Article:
Author: Richard Robison, Murdoch University
Myanmar has only just begun its transition from more than half a century of military rule and isolation from the rest of the world. A critical question is what political and economic systems it will eventually adopt.
Vietnam and Cambodia offer one model. Both are effectively one-party democracies where the heavy hand of the state pervades social, political and economic conditions. Such a model would seem attractive to a regime that has for so long had little appetite for modern democracy, civil rights or accountable and transparent systems of law and regulation.
Yet Myanmar is different. The regime does not possess the highly developed one-party apparatus that defines politics in Vietnam and Cambodia. Myanmar’s problem is how to shift from a narrow form of military rule to a form of electoral democracy where the military has few means of controlling electoral outcomes besides resorting to heavy doses of coercion.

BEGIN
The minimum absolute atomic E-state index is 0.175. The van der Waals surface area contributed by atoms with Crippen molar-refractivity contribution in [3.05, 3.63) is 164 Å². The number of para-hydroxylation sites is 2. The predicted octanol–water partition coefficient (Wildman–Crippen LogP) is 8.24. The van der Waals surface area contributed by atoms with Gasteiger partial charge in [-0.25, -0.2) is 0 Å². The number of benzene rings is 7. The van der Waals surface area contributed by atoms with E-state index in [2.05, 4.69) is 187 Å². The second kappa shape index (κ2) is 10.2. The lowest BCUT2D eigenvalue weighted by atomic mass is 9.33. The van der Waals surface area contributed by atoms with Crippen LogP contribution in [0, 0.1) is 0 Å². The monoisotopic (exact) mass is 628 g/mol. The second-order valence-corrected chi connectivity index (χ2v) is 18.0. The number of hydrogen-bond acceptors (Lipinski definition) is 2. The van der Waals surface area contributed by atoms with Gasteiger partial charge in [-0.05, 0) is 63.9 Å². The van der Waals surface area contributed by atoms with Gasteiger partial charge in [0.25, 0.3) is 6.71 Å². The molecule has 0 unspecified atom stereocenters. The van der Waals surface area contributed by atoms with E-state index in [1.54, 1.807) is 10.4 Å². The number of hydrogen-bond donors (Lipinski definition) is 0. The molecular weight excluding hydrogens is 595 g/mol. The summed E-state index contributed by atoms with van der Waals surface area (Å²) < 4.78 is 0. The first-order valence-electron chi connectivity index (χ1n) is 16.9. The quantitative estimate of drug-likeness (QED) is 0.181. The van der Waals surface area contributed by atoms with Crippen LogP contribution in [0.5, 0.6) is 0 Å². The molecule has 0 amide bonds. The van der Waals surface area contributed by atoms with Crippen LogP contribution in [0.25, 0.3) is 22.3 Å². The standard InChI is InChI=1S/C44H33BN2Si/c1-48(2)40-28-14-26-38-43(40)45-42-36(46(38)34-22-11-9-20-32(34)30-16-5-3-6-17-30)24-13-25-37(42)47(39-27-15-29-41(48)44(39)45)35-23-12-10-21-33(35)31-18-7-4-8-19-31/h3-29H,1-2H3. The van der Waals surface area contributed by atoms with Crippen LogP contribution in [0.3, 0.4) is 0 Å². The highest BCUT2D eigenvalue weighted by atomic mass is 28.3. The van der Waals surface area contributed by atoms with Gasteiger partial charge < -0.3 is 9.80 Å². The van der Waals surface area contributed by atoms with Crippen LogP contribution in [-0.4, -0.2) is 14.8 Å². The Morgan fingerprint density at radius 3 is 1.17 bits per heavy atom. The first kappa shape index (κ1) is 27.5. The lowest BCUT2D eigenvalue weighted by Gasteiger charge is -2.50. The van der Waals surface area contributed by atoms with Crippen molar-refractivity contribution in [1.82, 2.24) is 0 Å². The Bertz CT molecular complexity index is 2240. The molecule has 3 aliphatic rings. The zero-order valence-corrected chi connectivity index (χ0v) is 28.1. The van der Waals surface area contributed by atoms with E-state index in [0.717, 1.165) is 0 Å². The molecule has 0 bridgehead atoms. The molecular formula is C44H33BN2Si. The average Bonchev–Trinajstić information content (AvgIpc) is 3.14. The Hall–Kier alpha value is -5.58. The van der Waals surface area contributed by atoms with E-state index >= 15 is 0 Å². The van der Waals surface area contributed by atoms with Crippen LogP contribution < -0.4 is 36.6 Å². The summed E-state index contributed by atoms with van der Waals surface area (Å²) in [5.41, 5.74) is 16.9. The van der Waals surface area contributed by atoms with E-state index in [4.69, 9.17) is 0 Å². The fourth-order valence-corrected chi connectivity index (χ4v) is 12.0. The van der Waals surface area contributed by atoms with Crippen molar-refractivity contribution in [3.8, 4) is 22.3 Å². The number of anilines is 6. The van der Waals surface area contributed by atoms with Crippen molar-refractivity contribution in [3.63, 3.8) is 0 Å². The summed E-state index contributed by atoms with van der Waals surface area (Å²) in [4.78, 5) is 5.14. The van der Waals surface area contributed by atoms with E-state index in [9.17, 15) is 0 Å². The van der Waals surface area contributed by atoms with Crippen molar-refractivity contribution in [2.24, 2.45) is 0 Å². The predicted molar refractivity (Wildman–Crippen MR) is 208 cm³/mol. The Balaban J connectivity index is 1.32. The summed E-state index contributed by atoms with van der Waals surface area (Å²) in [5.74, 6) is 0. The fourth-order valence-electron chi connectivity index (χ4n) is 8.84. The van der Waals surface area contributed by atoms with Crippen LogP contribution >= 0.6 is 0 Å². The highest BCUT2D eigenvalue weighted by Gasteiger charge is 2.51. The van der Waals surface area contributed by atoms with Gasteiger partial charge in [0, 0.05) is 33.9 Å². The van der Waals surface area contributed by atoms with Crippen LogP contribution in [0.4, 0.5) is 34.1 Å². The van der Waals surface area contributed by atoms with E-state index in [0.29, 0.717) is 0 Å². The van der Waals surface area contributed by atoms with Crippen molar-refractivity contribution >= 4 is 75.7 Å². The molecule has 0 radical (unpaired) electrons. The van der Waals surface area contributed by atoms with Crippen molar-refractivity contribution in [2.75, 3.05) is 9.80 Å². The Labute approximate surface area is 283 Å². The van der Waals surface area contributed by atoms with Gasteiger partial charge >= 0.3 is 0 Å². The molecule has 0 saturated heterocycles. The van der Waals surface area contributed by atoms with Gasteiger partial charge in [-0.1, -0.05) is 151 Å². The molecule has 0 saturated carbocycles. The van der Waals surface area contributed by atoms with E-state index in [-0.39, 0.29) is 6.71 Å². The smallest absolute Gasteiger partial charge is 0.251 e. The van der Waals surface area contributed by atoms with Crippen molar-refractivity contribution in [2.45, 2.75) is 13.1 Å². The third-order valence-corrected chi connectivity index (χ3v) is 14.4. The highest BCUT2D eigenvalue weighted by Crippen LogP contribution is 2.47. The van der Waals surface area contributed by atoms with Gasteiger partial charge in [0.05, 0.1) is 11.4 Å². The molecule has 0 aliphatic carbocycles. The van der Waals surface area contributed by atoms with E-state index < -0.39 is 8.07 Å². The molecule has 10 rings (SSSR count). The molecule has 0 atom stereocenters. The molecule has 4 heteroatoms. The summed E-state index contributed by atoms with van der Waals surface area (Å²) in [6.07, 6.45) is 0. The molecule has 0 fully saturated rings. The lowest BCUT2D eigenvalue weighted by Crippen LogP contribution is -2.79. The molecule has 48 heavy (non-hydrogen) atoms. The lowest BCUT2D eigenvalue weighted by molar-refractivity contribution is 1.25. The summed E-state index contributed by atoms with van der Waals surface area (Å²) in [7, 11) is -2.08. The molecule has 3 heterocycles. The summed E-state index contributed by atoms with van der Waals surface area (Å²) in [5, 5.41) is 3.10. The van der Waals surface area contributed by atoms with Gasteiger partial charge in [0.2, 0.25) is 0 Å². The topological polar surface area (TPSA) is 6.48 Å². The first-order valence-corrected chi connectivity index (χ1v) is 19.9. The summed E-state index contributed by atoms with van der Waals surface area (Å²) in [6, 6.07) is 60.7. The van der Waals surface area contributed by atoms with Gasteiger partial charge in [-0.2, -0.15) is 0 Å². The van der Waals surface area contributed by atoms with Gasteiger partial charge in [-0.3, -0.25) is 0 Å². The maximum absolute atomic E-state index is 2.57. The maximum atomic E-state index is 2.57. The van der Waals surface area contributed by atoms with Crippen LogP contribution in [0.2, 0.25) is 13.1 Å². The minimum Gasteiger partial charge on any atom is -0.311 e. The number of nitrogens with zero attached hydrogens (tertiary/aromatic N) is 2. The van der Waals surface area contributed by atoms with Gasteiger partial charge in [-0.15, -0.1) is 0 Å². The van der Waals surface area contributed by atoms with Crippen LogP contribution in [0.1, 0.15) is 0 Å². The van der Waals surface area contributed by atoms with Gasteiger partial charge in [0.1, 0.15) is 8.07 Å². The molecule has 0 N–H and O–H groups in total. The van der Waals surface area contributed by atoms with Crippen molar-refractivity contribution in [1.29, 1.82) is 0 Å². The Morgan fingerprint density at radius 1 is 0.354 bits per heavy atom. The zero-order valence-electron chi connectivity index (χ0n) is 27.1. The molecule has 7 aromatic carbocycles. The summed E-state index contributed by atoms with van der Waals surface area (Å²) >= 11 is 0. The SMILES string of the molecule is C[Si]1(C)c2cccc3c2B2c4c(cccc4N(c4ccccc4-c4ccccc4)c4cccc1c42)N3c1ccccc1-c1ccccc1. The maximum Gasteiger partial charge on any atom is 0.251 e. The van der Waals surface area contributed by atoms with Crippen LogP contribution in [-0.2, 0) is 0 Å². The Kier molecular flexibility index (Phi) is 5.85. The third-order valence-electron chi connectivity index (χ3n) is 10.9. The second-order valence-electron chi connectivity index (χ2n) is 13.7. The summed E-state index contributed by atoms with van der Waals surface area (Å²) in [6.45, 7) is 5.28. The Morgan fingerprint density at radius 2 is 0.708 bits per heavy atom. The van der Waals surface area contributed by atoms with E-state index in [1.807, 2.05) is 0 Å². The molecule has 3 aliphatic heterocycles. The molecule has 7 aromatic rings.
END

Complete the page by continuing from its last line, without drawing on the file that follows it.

In this respect, the Indonesian experience may offer better insights into how Myanmar’s transition may or may not happen. Indonesia’s authoritarian political rule collapsed suddenly in 1998, resulting in a rapid transition to a remarkably open political system and a more fluid and volatile society. And this transformation also involved an elaborate framework for decentralisation — just the sort of thing Myanmar is now seeking to construct.
Can Myanmar replicate the Indonesian experience? There are clearly many historical parallels between the two countries. Both went through a short but turbulent period of liberal democracy in the 1950s, ended by a shift to a more authoritarian political system and an inward-looking form of state capitalism. The military has played an important role in both countries. And both faced (or are facing) the task of building new political and economic systems all while the forces of the past remain powerful and corruption is endemic.
Still, there are important differences. For one, the constitutional and political reforms that paved the way for democracy in Indonesia were not introduced until the Soeharto regime had already unravelled. The architects of reform did not have to deal with a military that remained intact, and military rule in Indonesia only ever approached the totalitarian dimensions of Myanmar for a few years after the rise of Soeharto in 1965.